In these false-color images, the year is 2010 on the left and the year 2016 on the right. There isn't too much change but can still see the edges of the suburbs growing slightly. Olathe and Overland Park have grown and are now touching each other compared to them have some distance a part from each other in the 1990 false-color composite. But Gardner, southwest suburb of the image, seems to have the greatest change with new buildings and warehouses being built. If you are traveling on Interstate 35 going to Kansas City, you will see these massive warehouses.
These cluster composites, 1990 on the left and 2000 on the right, show the growth of urban centers in the city and surrounding suburbs. The blue in the cluster composites represent urban areas with the grey representing vegetation, agriculture, and everything not associated with urban areas. In the 1990 image, there was a total 245 square miles for urban areas; in the 2000 image, there was a total of 487 square miles.
In these cluster composites, 2010 is represented on the left and 2016 is represented on the right. Again, these images show the growth of urban centers as a blue color and everything else as a grey. In the 2010 image, there was a total of 504 square miles for urban areas; in the 2016 image there was a total of 372 square miles. Obviously, there is a massive difference between the square miles of 2010 and 2016. This is due to before the cluster reclass, the cluster images give values to everything and parts of the city may have the same value as parts of agriculture fields, which creates skewed results. So once the reclass happens and start giving values of either 1 or 0, it takes the whole band even if there is values outside the city. This is why all the cluster composites have random values of blue outside the city and suburb areas in random fields, this creates a skewed result in the square miles in all of them.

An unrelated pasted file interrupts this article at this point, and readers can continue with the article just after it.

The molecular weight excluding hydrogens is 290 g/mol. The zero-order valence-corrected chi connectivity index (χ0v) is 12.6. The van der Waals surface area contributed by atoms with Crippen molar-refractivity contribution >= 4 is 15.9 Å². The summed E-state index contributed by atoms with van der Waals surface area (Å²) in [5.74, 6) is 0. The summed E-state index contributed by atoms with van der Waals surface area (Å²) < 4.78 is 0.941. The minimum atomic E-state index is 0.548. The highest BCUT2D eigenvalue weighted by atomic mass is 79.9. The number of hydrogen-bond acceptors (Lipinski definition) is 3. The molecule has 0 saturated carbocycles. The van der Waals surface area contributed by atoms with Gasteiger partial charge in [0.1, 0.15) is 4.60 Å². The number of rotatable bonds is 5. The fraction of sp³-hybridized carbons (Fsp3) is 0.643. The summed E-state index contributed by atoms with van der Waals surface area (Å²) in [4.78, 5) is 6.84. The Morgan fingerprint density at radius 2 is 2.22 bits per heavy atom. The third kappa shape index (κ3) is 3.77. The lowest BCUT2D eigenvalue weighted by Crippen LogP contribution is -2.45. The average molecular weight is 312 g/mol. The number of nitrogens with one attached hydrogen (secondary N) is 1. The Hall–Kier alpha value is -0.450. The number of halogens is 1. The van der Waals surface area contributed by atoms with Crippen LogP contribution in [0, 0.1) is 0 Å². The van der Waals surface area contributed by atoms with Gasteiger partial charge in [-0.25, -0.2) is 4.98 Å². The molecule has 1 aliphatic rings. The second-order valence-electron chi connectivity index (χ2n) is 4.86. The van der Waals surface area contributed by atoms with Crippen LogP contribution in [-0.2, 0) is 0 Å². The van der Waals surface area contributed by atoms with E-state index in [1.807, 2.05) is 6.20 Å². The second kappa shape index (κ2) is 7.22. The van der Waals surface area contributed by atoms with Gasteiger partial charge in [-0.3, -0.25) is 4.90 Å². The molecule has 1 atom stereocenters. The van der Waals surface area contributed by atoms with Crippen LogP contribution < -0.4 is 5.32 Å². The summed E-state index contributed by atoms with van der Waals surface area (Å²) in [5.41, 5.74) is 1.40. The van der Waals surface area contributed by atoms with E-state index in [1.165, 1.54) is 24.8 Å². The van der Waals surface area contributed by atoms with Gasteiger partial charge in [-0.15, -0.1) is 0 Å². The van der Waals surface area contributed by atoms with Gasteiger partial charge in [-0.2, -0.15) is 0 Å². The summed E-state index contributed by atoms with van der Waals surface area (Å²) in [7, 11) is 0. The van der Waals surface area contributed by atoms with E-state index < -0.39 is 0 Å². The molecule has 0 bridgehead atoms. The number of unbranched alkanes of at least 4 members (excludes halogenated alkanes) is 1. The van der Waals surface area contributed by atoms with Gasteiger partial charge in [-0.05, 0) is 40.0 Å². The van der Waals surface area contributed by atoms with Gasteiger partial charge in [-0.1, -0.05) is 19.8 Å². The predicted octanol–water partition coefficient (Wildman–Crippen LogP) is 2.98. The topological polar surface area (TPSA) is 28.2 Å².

Overall, the false-color composites and cluster composites proved that there has been some major urban development in the Kansas City area. Since 1990, the population has increased by about 317,600 estimated individuals; to put this in perspective, 14 Emporia population sized groups have increased in the Kansas City area in 26 years. With population increasing, urban development occurs as well. More restaurants, entertainment centers, housing, hospitals, jobs etc. have been built to keep up with the growing population. Urban development has increased the overall size of the Kansas City and suburb areas as well. The image above shows the difference in 1990 as the "before" image and 2016 as the "after" image. Obviously, there is a massive difference and growth between both images. The suburbs of Overland Park, Olathe, Gardner, Lee's Summit, Liberty, and Independence are the the ones with the biggest growth. These suburbs have growth fast and have become areas for families to grow and prosper. In the end, Kansas City has grown into a wide range of stages in a person's life, a young adult who is starting their life may life in the downtown area to be close to work and entertainment and eventually will be able to move out into one of the suburbs to start a family and live a quieter lifestyle. But Kansas City has shown urban growth and as a prominent community to live in.
Earth Resources Observation and Science Center, World Wide Web Homepage URL: http://glovis.usgs.gov/. Date of Access: 5/1/2017
United States Census Bureau, World Wide Web Homepage URL: https://www.census.gov/quickfacts/table/PST045215/2938000,2036000,20. Date of Access: 5/4/2017